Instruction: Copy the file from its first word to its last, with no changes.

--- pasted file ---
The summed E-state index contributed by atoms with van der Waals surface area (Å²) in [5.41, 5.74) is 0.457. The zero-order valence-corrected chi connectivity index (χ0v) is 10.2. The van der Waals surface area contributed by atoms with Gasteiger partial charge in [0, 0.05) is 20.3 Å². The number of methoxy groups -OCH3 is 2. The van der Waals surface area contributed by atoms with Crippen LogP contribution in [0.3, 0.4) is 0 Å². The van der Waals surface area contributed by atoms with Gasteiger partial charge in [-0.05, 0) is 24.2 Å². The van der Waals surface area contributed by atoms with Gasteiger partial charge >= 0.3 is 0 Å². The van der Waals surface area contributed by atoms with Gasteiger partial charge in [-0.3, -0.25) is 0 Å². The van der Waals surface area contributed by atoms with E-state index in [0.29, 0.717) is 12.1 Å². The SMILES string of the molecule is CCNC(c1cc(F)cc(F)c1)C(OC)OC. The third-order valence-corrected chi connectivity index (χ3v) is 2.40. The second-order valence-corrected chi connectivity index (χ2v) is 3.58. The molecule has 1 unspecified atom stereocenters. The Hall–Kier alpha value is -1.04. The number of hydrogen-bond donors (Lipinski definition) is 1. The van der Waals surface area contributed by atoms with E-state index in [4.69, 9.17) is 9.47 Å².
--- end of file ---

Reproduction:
The summed E-state index contributed by atoms with van der Waals surface area (Å²) in [5.41, 5.74) is 0.457. The zero-order valence-corrected chi connectivity index (χ0v) is 10.2. The van der Waals surface area contributed by atoms with Gasteiger partial charge in [0, 0.05) is 20.3 Å². The number of methoxy groups -OCH3 is 2. The van der Waals surface area contributed by atoms with Crippen LogP contribution in [0.3, 0.4) is 0 Å². The van der Waals surface area contributed by atoms with Gasteiger partial charge in [-0.05, 0) is 24.2 Å². The van der Waals surface area contributed by atoms with Gasteiger partial charge >= 0.3 is 0 Å². The van der Waals surface area contributed by atoms with Gasteiger partial charge in [-0.3, -0.25) is 0 Å². The van der Waals surface area contributed by atoms with E-state index in [0.29, 0.717) is 12.1 Å². The SMILES string of the molecule is CCNC(c1cc(F)cc(F)c1)C(OC)OC. The third-order valence-corrected chi connectivity index (χ3v) is 2.40. The second-order valence-corrected chi connectivity index (χ2v) is 3.58. The molecule has 1 unspecified atom stereocenters. The Hall–Kier alpha value is -1.04. The number of hydrogen-bond donors (Lipinski definition) is 1. The van der Waals surface area contributed by atoms with E-state index in [4.69, 9.17) is 9.47 Å².